Insects, with few exceptions, rank up there with spiders and snakes as being among the least appreciated creatures of the wild. One of those exceptions, however, is the dragonfly. Along with butterflies, dragonflies fascinate and capture our imaginations. No doubt, their prowess as aviators has a lot to do with that fascination. Dragonflies flit and dart to and fro, up and down, hovering and zigzagging. Their aerial movements are the envy of human pilots and aeronautical engineers everywhere – their ability to catch (and devour) flying insect pests is nothing short of amazing.
Dragonflies, and their smaller cousins, the damselflies, are members of the insect order Odonata. True dragonflies belong to the suborder Anisoptera, while the damselflies belong to the suborder Zygoptera. The two groups can be distinguished by a variety of different traits.
Dragonflies are usually larger with heavier bodies than damselflies. Dragonflies are also strong, fast fliers, whereas damselflies tend to flit about more daintily. Damselfly eyes are located on either side of the head, widely separated from each other. The eyes of dragonflies are extremely large and are positioned so close to each other that they almost touch. At rest, a dragonfly’s wings are held horizontally and perpendicular to the body, like the wings of a plane, while a damselfly folds its wings back along its long, slender abdomen.
There are about 6,500 species of dragonflies known worldwide, with more than 400 species found in North America. They are grouped into several families, with names like Skimmers, Darners and Clubtails. Members of the order Odonata are among the most ancient groups of insects, with the modern forms first appearing more than 240 million years ago. The predecessors of modern dragonflies and damselflies appeared more than 300 million years ago. One of these, Meganeura monyi, remains the largest flying insect known. Fossils of this giant dragonfly ancestor show it had a wingspan of 2 1/2 feet compared with modern species wing spans of just a few inches.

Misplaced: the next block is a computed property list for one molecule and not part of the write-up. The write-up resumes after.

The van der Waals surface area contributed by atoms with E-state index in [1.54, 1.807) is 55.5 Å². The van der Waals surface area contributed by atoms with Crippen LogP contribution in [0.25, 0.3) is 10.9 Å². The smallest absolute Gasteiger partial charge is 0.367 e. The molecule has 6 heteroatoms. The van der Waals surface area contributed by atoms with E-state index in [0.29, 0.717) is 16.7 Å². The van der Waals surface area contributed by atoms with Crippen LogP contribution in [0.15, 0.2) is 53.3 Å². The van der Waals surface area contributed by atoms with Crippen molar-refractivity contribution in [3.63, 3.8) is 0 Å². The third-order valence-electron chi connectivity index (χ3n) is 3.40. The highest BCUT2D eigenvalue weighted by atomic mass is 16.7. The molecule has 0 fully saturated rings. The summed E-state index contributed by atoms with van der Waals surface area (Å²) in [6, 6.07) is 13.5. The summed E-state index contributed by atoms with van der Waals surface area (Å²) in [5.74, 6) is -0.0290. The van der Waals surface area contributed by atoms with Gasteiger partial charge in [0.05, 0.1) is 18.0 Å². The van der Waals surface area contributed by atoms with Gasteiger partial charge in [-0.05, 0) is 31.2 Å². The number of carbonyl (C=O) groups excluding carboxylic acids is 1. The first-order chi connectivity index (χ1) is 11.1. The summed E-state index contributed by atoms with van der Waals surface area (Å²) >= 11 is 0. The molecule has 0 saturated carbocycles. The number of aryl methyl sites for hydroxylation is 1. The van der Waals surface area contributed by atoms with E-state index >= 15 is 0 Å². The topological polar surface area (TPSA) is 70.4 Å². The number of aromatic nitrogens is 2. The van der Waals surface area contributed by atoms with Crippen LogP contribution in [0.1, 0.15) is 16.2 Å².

The dragonfly’s body is divided into three main parts: head, thorax and abdomen. The head is probably a dragonfly’s most notable feature, along with its two large, compound eyes, which are composed of thousands of individual units. These are supplemented by three smaller, simple eyes. As a result, most of the dragonfly’s brain is dedicated to processing visual information, and dragonflies depend exclusively on eyesight to detect their prey. Dragonflies also have a serrated and prehensile (adapted for grabbing) lower jaw used for seizing prey. Like all insects, dragonflies have antennae, but they are small and difficult to see on a live specimen.
The dragonfly’s six legs and two pairs of wings attach to its thorax. The thorax is the central part of the body. The wings are transparent and supported by a series of veins carrying a blood-like fluid called hemolymph. Dragonfly wings are strong and flexible and can flap independently of each other, permitting the insects to carry out such incredible aeronautic feats as taking off backwards or hovering.
The third part of the dragonfly body is the abdomen, which is flexible and can be curled around during mating. The abdomen is where the reproductive organs are located in both sexes, and on females, it is the location of the ovipositor, the organ used to deposit eggs.
The dragonfly life cycle has several distinctive features. Since male dragonflies maintain and defend a territory, a female that is ready to mate must first enter his territory. The male’s territory will be near a water body, such as a stream, river, pond or lake. Water is a critical aspect of dragonfly habitat, since the eggs and larvae must develop in an aquatic environment.
The male typically lands on a resting female and grasps her with his legs. They then take off with the male in the lead in what is called “tandem flight,” with the male holding onto the female with claspers located at the tip of his abdomen. When the two are ready to mate, they form a “copulation wheel,” in which the female bends her abdomen underneath her thorax and presses against the male’s body so that he can fertilize her eggs. After mating is complete, the insects separate and the female searches for a safe place to deposit the eggs. This will vary depending on the species of dragonfly and its habitat.
Females of some dragonfly species have an ovipositor with saw-like edges that are used to cut a slit into the stem or leaf of an aquatic plant, floating wood, or mud at the edge of a body of water. These species of dragonfly are called “endophytic,” meaning inside a plant. All other dragonfly females are “exophytic,” and have ovipositors that lack saw-like edges. These dragonflies deposit their eggs on the surface of the water or shoreline.
The length of time it takes dragonfly eggs to hatch depends on many factors, such as the species, the time of year and the climate. While most eggs hatch within a few weeks of deposition, the eggs of some dragonflies may overwinter and hatch the following spring. This seems to be more common in temperate areas, like North America and Europe. With many tropical species, the eggs remain dormant during the dry season and hatch at the beginning of the rainy season.